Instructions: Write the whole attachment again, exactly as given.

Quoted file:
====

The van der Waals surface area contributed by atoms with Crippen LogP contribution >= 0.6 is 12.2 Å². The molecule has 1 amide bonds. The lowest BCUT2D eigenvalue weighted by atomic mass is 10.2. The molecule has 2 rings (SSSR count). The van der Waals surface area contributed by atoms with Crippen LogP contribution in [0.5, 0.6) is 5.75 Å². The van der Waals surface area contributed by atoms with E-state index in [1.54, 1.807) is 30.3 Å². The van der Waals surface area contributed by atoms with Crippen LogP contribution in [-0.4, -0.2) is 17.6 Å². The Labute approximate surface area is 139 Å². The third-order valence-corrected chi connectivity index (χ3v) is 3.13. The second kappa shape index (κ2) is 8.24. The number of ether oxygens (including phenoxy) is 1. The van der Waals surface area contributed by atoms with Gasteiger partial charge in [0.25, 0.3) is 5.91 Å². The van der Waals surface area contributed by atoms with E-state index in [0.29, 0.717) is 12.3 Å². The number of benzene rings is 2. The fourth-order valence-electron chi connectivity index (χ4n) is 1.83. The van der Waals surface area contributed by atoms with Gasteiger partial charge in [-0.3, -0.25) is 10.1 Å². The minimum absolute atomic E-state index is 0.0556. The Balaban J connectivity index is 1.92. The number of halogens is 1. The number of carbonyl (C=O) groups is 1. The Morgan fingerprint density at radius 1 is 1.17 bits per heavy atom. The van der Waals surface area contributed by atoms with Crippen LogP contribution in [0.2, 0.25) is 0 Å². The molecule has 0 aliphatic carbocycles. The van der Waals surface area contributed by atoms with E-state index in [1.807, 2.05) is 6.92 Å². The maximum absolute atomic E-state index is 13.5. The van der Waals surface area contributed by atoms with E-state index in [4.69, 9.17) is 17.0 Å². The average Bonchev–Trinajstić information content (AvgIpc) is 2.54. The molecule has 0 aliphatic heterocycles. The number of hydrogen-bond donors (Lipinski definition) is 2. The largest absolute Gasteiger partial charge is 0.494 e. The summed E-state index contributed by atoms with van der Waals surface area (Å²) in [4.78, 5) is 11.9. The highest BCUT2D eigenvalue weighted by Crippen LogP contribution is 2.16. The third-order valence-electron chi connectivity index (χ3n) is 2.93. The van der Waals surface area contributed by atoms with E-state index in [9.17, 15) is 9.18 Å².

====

The van der Waals surface area contributed by atoms with Crippen LogP contribution >= 0.6 is 12.2 Å². The molecule has 1 amide bonds. The lowest BCUT2D eigenvalue weighted by atomic mass is 10.2. The molecule has 2 rings (SSSR count). The van der Waals surface area contributed by atoms with Crippen LogP contribution in [0.5, 0.6) is 5.75 Å². The van der Waals surface area contributed by atoms with E-state index in [1.54, 1.807) is 30.3 Å². The van der Waals surface area contributed by atoms with Crippen LogP contribution in [-0.4, -0.2) is 17.6 Å². The Labute approximate surface area is 139 Å². The third-order valence-corrected chi connectivity index (χ3v) is 3.13. The second kappa shape index (κ2) is 8.24. The number of ether oxygens (including phenoxy) is 1. The van der Waals surface area contributed by atoms with Gasteiger partial charge in [0.25, 0.3) is 5.91 Å². The van der Waals surface area contributed by atoms with E-state index in [0.29, 0.717) is 12.3 Å². The number of benzene rings is 2. The fourth-order valence-electron chi connectivity index (χ4n) is 1.83. The van der Waals surface area contributed by atoms with Gasteiger partial charge in [-0.3, -0.25) is 10.1 Å². The minimum absolute atomic E-state index is 0.0556. The Balaban J connectivity index is 1.92. The number of halogens is 1. The number of carbonyl (C=O) groups is 1. The Morgan fingerprint density at radius 1 is 1.17 bits per heavy atom. The van der Waals surface area contributed by atoms with Crippen LogP contribution in [0.2, 0.25) is 0 Å². The molecule has 0 aliphatic carbocycles. The van der Waals surface area contributed by atoms with E-state index in [1.807, 2.05) is 6.92 Å². The maximum absolute atomic E-state index is 13.5. The van der Waals surface area contributed by atoms with E-state index in [4.69, 9.17) is 17.0 Å². The average Bonchev–Trinajstić information content (AvgIpc) is 2.54. The molecule has 0 aliphatic heterocycles. The number of hydrogen-bond donors (Lipinski definition) is 2. The largest absolute Gasteiger partial charge is 0.494 e. The summed E-state index contributed by atoms with van der Waals surface area (Å²) in [4.78, 5) is 11.9. The highest BCUT2D eigenvalue weighted by Crippen LogP contribution is 2.16. The third-order valence-electron chi connectivity index (χ3n) is 2.93. The van der Waals surface area contributed by atoms with E-state index in [9.17, 15) is 9.18 Å².